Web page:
18 Dec 2012

Five Questions: Corner Garden Lady, Sharon Ivy West

photo by Kate McFadden, at the request of 2-year old fairy-fan Ava

photo by Kate McFadden, at the request of    2-year old fairy-fan Ava

Nearly every day, my children and I walk down Kentucky Avenue towards Lincoln Park. And, nearly every day we spend a few moments immersed in a charming fairyland created by Hill resident, Sharon Ivy West.

The garden, at the corner of Independence and Kentucky Avenue, is the canvas of Sharon’s creativity, and her medium is a collection of winged fairies, snowmen and other garden features.

More on that later…

What inspired you to transform your garden into such a whimsical fairyland? 

I have always loved Bonsai gardens and became incredibly inspired after visiting the Bonsai Center at the National Arboretum.  There, for the first time, I saw a magnificent Bonsai forest in containers.  This miniature forest inspired me to begin growing my own bonsai in containers in the garden area behind our house.  I bought several small cedar and other evergreen plants and trimmed the lower branches off to look like tall trees in a forest; mine do not compare with the ones at the Arboretum.  I made several containers with those and placed very small Japanese style bonsai ornaments among the little trees.  You’ll have to stop by someday and see what is in our patio out back.  It was this love of the miniature bonsais that started the whole thing in the back area of our house.  I’ve always been a fan of fairies, and when I found the ones I have placed in the front, I couldn’t help myself.  I put one in the front garden, thinking it would likely disappear, but when it didn’t, and we started getting compliments and noticed how the children loved it, the little girl in me just began having a lot of fun.

Which are the oldest pieces in the collection, and when did they debut? 

The first item in the front garden was a little fairy boy who was sitting with his knees drawn up.  I found him and sat him on one of the rocks in the front.  He became quite a hit.  You’ve probably noticed the large concrete fairy statue by our front door – this was our first official fairy and we found him in Middleburg.

Does your husband and other family members get it? 

My husband is a willing partner in the endeavor and encourages me to keep expanding.  If it were up to him, there would be much more than there are now!  And, he was the one who found the tiny Christmas lights.  There came a point when I realized we had likely passed the point of subtlety and had ventured toward overdoing it, but we have both succumbed to the joy of the children and decided we didn’t really care if the grownups thought it was gaudy.  We did have one older gentleman ask us what was up with all the fairies and we just smiled and said, “what fairies?”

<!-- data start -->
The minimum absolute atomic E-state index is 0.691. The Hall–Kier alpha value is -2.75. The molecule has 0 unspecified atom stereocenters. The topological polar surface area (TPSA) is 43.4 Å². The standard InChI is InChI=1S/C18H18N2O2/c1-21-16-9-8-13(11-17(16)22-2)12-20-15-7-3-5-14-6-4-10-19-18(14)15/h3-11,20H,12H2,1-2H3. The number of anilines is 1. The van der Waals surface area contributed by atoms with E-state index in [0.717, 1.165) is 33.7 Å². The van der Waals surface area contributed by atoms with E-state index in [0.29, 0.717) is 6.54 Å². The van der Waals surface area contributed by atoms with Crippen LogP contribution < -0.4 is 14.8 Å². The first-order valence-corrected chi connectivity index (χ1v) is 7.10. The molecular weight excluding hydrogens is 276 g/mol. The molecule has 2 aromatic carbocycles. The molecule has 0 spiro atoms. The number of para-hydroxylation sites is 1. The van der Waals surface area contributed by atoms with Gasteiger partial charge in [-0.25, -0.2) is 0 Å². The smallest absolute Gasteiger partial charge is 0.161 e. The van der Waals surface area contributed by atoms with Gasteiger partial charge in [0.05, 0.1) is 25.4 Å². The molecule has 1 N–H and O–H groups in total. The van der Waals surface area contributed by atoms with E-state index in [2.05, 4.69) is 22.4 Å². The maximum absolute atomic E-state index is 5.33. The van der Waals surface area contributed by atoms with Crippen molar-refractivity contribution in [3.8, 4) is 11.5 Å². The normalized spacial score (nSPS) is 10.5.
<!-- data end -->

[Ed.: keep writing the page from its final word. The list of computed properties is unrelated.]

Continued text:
Where do you find the features, such as the gazebo, mini adirondack chairs and the Halloween witch? Should we keep our eyes open for additional seasonal appearances?

Merrifield Garden Center in Fairfax, Va.  They have a wonderful selection of miniature evergreens and succulents and have several magnificent large containers that look like forests with houses and other miniature decorations.  They even have one with a train that runs through it, which I have had to put my foot down to keep my husband from doing in the front.  And absolutely, we will continue to add seasonal changes!

When my family and I unwrapped our Christmas ornaments in early December we realized our tiny table top tree was likely to topple over if we loaded it with all of the ornaments we’ve gathered through the years. Two charming, but quite heavy snowmen didn’t make the cut. And I began to think about how fun it would be to reach out to the garden’s owner and see if we could make a donation to her Christmas vignette. And now those two “frosties” get to hang out with fairies.

Do you often hear stories (or letters or visits) from neighborhood children who love to stop by? 

Yours was the first letter – but almost every time we are outside we get comments from people as they pass by.  We often sit by the windows on the front of the house and hear children exclaiming over the fairy garden.  At Halloween, we heard many children tell us stories of how much they love our garden.  Naturally, all of this has just encouraged our little garden to grow and grow.  It thrills us to know that people enjoy it.


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